In the main, actors-turned-directors generally make movies that are actors' showcases, not ones that push the limits of the cinematic form. Montgomery the iconoclast chose that later path. For years, film theorists had puzzled over the role of the camera lens-did it have a narrative function, and if so, what? Does the audience identify more with the characters onscreen, or with the unseen perspective from which those characters are witnessed? The idea of using the camera's viewpoint as a character had kicked around Hollywood before, but to actually go and do it, in a prestigious studio vehicle, took a degree of daring no one had yet mustered. Full of daring bravura, Montgomery cast the camera as Philip Marlowe; he would provide little more than the voice.
MGM's publicity boasts "YOU and Robert Montgomery solve a murder mystery together!" It is doubtful anyone really thought about this technique as a sort of virtual reality project, with the viewer suckered into "being" the main character. The plot is too tangled to be deduced by any viewer-who is not watching the events "as" Philip Marlowe so much as staring passively through Marlowe's eyes. This is a crucial distinction, because the consequence of the subjective camera is a colder, more distancing film than one shot more conventionally.
Marlowe's attention, for that matter, wanders. He may stare at another character for what seems like an eternity... or he may leer at some passing woman instead. If he gets bonked on the head (which happens a lot) the screen goes black; if he's alone, several minutes may pass while he stares blankly at an empty corner of a room. We see what he sees: but he may not be looking at anything particularly interesting at the time.
For a wraparound framing sequence, Montgomery appears onscreen as Marlowe in his office, talking directly to the audience. It is awkward, to say the least-we in the audience are simply not accustomed to being addressed like that. Nor are professional actors accustomed to doing it-Lloyd Nolan in particular found the experience discomfiting. Even in today's post-Roger Rabbit green-screened CGI-ville, not all actors come equipped to properly emote to ciphers and phantoms.
The experiment placed huge and unprecedented demands on the cast. Marlowe is offscreen for almost the entire movie, save for when he admires himself in a mirror or narrates directly at us. We cannot see his reactions to anything. His body language is silenced, his facial expressions invisible. With Marlowe reduced to a voice-over, all the burden of performing onscreen shifts to the other actors, who have to carry the picture on behalf of its all-but-absent star. Audrey Totter is more than up to the challenge, and brings enough facial gymnastics for two. Her eyes roll, her nostrils flare, her lips pout, she glowers with a smoldering power so intense it's a miracle the celluloid didn't catch fire in the camera.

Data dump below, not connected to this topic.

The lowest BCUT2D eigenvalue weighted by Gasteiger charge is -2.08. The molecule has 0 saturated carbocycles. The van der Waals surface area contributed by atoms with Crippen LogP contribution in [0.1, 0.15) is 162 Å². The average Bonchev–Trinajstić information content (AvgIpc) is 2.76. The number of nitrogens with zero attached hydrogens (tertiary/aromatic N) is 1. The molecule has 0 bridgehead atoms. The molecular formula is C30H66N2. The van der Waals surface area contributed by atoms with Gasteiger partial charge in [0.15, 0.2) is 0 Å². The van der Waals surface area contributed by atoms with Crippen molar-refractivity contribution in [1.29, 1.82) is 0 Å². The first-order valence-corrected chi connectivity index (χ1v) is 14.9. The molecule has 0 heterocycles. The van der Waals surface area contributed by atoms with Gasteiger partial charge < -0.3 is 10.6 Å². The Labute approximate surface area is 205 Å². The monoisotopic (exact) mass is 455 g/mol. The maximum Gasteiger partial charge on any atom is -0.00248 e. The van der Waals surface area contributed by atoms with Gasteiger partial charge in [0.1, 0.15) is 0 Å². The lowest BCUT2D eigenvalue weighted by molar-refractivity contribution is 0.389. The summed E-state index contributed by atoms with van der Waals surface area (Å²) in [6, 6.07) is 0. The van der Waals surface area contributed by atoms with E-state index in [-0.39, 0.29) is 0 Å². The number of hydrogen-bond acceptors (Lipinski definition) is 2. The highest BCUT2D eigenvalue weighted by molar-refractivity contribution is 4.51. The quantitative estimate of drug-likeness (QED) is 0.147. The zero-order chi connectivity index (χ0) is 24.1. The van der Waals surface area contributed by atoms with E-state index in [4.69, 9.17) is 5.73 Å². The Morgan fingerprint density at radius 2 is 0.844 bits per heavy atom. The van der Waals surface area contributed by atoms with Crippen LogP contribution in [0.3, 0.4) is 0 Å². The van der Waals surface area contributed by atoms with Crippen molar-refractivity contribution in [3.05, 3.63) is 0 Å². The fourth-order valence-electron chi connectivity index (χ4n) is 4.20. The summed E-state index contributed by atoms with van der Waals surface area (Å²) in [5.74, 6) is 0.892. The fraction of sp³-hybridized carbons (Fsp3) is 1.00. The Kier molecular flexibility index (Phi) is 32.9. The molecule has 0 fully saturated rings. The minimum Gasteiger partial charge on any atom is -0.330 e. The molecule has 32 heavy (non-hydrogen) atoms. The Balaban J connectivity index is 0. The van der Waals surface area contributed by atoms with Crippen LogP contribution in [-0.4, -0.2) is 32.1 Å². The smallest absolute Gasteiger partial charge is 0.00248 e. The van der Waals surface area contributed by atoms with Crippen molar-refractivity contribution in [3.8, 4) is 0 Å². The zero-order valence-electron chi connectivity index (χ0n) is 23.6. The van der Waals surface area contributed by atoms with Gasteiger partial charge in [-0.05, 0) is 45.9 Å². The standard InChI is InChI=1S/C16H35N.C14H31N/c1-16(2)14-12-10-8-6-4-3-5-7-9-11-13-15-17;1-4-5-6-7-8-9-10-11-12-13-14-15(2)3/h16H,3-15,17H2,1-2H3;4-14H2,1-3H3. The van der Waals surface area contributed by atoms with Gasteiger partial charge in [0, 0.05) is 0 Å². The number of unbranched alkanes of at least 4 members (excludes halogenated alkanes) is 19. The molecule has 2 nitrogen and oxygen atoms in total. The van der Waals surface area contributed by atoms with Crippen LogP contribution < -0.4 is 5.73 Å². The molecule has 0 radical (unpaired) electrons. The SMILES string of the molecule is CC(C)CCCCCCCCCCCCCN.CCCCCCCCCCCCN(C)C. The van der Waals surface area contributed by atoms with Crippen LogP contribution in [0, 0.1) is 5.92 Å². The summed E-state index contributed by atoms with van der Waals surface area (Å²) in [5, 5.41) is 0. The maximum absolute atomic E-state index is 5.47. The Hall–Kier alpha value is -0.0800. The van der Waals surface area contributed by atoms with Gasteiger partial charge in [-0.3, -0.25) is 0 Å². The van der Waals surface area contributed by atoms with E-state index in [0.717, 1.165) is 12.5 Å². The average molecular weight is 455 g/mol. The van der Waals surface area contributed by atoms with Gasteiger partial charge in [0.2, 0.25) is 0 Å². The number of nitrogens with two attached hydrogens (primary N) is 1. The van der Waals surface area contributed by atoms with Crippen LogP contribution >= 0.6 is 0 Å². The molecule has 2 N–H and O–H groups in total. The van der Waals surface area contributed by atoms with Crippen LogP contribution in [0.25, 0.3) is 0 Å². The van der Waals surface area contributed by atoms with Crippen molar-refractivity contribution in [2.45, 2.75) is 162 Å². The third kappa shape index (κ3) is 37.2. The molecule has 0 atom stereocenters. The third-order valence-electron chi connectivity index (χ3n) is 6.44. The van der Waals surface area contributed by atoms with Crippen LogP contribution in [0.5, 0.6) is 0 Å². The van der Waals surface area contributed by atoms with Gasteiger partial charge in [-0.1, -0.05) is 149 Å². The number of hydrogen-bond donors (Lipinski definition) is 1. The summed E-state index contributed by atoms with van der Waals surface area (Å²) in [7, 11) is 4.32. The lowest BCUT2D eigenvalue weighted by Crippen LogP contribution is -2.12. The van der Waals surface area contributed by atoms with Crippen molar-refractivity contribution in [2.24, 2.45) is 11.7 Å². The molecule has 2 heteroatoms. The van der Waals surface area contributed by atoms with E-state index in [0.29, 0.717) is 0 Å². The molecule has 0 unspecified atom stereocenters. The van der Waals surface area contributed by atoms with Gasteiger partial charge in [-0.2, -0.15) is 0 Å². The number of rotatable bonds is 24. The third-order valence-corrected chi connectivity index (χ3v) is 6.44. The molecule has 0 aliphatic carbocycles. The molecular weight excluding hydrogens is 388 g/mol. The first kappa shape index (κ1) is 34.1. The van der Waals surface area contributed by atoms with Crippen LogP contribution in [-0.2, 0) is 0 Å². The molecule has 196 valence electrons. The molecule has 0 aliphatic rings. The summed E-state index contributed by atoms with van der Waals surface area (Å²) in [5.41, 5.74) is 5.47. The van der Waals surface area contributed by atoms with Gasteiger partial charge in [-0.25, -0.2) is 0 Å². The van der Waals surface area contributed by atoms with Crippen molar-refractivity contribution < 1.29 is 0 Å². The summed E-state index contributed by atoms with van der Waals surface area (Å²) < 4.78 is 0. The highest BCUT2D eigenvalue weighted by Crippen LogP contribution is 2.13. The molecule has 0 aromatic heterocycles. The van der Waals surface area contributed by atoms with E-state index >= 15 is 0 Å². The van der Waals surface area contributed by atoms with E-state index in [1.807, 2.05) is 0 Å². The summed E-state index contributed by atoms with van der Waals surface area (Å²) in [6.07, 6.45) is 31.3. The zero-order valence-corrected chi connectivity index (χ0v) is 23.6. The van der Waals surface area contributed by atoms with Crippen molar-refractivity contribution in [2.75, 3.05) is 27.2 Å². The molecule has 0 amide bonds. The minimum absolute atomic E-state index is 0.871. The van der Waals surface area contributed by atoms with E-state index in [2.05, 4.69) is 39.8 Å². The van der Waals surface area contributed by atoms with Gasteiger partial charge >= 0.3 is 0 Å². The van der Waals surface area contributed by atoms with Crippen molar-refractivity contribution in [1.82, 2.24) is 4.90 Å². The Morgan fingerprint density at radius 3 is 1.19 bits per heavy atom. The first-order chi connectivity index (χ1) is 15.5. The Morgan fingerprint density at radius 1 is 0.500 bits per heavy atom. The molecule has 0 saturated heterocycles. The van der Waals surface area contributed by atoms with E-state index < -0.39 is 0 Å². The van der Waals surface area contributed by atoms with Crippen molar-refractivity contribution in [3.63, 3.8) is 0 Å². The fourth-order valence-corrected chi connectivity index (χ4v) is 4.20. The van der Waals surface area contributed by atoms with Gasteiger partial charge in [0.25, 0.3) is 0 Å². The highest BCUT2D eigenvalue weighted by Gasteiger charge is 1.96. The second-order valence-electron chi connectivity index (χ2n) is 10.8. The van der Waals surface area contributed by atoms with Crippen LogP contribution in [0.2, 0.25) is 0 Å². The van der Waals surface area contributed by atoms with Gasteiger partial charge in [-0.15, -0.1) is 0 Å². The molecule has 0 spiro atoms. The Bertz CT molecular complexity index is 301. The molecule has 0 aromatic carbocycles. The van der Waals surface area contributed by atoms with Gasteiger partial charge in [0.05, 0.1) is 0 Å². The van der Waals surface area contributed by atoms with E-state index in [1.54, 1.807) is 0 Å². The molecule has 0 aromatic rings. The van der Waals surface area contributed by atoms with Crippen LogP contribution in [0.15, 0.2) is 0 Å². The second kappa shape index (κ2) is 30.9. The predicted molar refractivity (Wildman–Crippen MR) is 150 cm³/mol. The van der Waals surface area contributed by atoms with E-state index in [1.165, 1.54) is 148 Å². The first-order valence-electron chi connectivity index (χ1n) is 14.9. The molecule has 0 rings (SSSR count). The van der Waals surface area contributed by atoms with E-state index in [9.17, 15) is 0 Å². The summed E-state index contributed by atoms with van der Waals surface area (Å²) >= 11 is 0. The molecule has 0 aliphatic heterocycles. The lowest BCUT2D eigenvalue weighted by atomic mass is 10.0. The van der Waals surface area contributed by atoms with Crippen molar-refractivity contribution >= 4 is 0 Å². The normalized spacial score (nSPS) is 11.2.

Good thing, too, since cinematographer Paul Vogel and his team had their hands full. Maintaining the premise that the camera sees what Marlowe sees severely limits the cinematic options, and reduces the art of editing to a game of cheats: cuts are hidden when possible, avoided altogether when not. If it takes a badly beaten man a few minutes to crawl on his hands and knees across a highway to a phonebooth, rest assured it will take the exact same number of minutes of screen time to watch this happen (and from his point of view, natch). While the result is more gimmicky than dramatic overall, it results in a handful of standout sequences, the best of which is a genuinely suspenseful and nerve-jangling car chase-and anytime someone manages to make a car chase seem fresh, it is a cause for celebration.
One wonders what producer George Haight thought of all this. He was not of a noir sensibility, and this was a marked deviation for him. Screenwriter Steve Fisher was a veteran of pulp thrillers, and punched up Chandler's story with a canny eye for what would make it a better movie. Although Montgomery's moon-eyed American-boy appearance seems at odds with the hard-bitten Marlowe character he portrays, at least the subjective camera keeps that minor quibble safely in the margins. From his words, Marlowe is a "dumb, brave, cheap" dick caught up in a stew of crooked cops and man-eating dames; drowned women and naked, bullet-riddled pretty men; false identities and self-referential mystery fiction; love triangles (or hexagons) and double-crosses that uncross themselves-all ending in a trail of rice. It is by no means a typical or representative film noir, but that is its enduring strength.
Warner Brothers' disc comes with a snappy and informative commentary by film noir historians James Ursini and Alain Silver, as well as an original theatrical trailer. It is packaged exclusively in the multidisc Film Noir Classics Collection Volume 3.
For more information about Lady in the Lake, visit Warner Video. To order Lady in the Lake (it is part of the Film Noir Classic Collection, Vol. 2), go to TCM Shopping.